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A version of this commentary appeared in the Hill Times, the Huffington Post and New Brunswick Telegraph-Journal 

As the Canadian population continues to age, there is a need to revisit conventional thinking regarding the provision of health care services for seniors to ensure that the system is sustainable for all Canadians. There are a number of misperceptions in current thinking.

First, there is a belief that a growing seniors’ population will result in runaway health care costs that will bankrupt the health care system. But a body of research shows that growth in the senior population will add less than one percent per year to health care costs – a manageable increase.  In fact, the main factors driving increased health care costs are increases in the use of technology (including drugs), increased use of health services across all ages and increases in wages for health care providers.

A second related belief is that the percentage of provincial budgets consumed by health care is increasing as a direct result of the proportion of seniors in our population. However, Canadians may be surprised to learn there is no runaway cost increase in the health care system based on the percentage of GDP spent on health care in Canada. There was only a minor percentage increase from 10 percent to 10.5 percent between 1992 and 2007. There was a major increase during the financial crisis such that the percentage for 2009 was 11.9 percent.  But that percentage has been declining ever since because the economy has been recovering.

The percentage of GDP spent on health care in Canada was 10.7 percent in 2013 – a modest increase since 1992.

A third belief has been that the health care system for seniors needs to focus on public health and physician services. This belief resulted in a shift in policy priorities in the 1990s from continuing development of an integrated national care delivery system for seniors to a focus on enhancements to public health and physician services. This, in turn, resulted in the breakup of integrated systems of care for older adults into their component parts, each competing separately for additional funds.

One consequence has been an increased focus on home care. While this is helpful, and home care is necessary, it is essentially an add-on cost unless it is part of an integrated system of care where pro-active trade-offs can be made to substitute less costly home care for more expensive residential and hospital care.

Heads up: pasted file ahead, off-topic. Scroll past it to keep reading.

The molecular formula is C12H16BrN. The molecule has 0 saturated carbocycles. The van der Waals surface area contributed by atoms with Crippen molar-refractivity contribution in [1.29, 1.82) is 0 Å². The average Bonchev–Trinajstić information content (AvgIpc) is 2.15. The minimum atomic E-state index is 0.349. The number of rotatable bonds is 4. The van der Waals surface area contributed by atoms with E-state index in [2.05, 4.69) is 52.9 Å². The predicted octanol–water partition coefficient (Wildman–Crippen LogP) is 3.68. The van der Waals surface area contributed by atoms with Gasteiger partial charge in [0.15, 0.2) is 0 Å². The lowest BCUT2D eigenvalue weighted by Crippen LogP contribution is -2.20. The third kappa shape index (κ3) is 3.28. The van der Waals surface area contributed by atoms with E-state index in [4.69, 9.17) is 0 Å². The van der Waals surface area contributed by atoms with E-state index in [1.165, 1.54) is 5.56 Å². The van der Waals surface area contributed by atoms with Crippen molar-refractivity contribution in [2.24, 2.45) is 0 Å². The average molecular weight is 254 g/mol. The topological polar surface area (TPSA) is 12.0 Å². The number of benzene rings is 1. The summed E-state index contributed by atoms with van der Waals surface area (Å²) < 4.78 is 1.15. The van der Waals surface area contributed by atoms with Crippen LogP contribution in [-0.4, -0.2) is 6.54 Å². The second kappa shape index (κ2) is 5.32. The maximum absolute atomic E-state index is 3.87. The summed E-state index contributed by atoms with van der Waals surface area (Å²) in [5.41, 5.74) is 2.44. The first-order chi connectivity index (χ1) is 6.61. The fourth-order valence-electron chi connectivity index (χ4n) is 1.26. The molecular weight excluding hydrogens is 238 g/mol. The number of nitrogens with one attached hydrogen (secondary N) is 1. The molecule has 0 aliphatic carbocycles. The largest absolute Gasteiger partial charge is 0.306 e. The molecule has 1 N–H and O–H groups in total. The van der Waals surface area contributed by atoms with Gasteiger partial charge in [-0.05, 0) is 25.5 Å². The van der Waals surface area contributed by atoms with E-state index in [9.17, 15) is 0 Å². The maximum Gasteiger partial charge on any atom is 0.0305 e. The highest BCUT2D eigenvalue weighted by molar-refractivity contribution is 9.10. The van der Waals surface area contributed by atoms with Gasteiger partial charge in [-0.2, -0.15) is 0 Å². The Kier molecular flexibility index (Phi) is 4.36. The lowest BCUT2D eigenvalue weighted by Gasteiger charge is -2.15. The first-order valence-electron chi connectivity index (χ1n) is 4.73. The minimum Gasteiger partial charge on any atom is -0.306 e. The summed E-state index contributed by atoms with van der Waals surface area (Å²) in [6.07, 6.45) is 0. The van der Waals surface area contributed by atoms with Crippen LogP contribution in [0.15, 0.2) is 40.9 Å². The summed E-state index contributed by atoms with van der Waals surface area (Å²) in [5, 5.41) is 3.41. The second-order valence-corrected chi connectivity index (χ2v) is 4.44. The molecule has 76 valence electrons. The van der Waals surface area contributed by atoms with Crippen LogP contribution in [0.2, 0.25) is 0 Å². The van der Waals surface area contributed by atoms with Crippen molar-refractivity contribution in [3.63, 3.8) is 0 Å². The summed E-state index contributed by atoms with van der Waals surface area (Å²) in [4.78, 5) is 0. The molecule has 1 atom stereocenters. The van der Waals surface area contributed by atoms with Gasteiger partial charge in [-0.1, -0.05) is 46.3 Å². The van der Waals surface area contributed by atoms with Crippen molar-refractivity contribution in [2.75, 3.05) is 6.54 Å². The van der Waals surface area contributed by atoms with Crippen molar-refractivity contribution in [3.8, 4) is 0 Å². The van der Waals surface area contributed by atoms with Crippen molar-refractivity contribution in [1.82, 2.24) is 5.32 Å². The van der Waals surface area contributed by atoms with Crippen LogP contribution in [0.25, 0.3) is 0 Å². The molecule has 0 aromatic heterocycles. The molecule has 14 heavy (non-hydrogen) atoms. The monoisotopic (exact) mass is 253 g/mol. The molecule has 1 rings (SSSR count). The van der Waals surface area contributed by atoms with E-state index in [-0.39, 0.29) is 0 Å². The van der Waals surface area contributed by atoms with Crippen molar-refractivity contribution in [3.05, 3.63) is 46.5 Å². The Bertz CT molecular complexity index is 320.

A fourth belief has been that the focus should be on individuals with high care needs and that relatively little attention need be given to preventive care for people who already have a given health condition. However, the evidence seems to indicate that, overall, individuals with low level care needs who are cut from care actually cost the health care system more as they deteriorate faster and are more likely to need more costly residential and hospital care than people who continue to receive minimal preventive care.

The cutting of people from care who have lower level care needs can result in significant hardships and – perversely – an incentive to get sicker quicker to qualify for publicly funded care services.

A focus on home care for seniors with high care needs has resulted in models that integrate home care and family physician services. While such models can be part of an integrated system of care for older adults, they are not a substitute for a continuum of support that enhances quality of life and delays more expensive care.

How damaging have these popular misconceptions been to our health system?  Health policy makers have made choices based on them. The result has been an apparent acceptance of the fiscal status quo without the adoption of possible efficiencies to avoid costs. We can do better.

Clearly a re-think is required. We need an integrated system of care delivery for older adults which increases the quality and continuity of care and has the potential to reduce costs and enhance the sustainability of the health care system for all Canadians.

A first step to correct the negative consequences of current policy is for decision makers to recognize that a continuing care system for older adults is a key component of our health care system — equivalent to hospital care, physician care and public health. This would allow the currently splintered components of home care, home support, residential care facilities and geriatric units in hospitals to be brought together into one system of care for seniors.

Such a system would be the third largest component of our health care system, in terms of public expenditures, after hospitals and physician care.  Given that most of the component parts are already in place in most jurisdictions, it would cost relatively little to set up integrated systems of care for the elderly. It would be money well spent.

Neena Chappell is a Professor in the Institute on Aging and Lifelong Health and the Department of Sociology at the University of Victoria; she holds a Canada Research Chair in Social Gerontology. Marcus J. Hollander is a national health services and policy researcher and President, Hollander Analytical Services Ltd. 

Both authors are expert advisors for the EvidenceNetwork.ca and recipients of the Canadian Association on Gerontology’s highest honor, the Distinguished Member Award and the Queen Elizabeth II Diamond Jubilee Medal for contributions to gerontology. They have recently published a book entitled Aging in Canada (Oxford University Press).

May 2016

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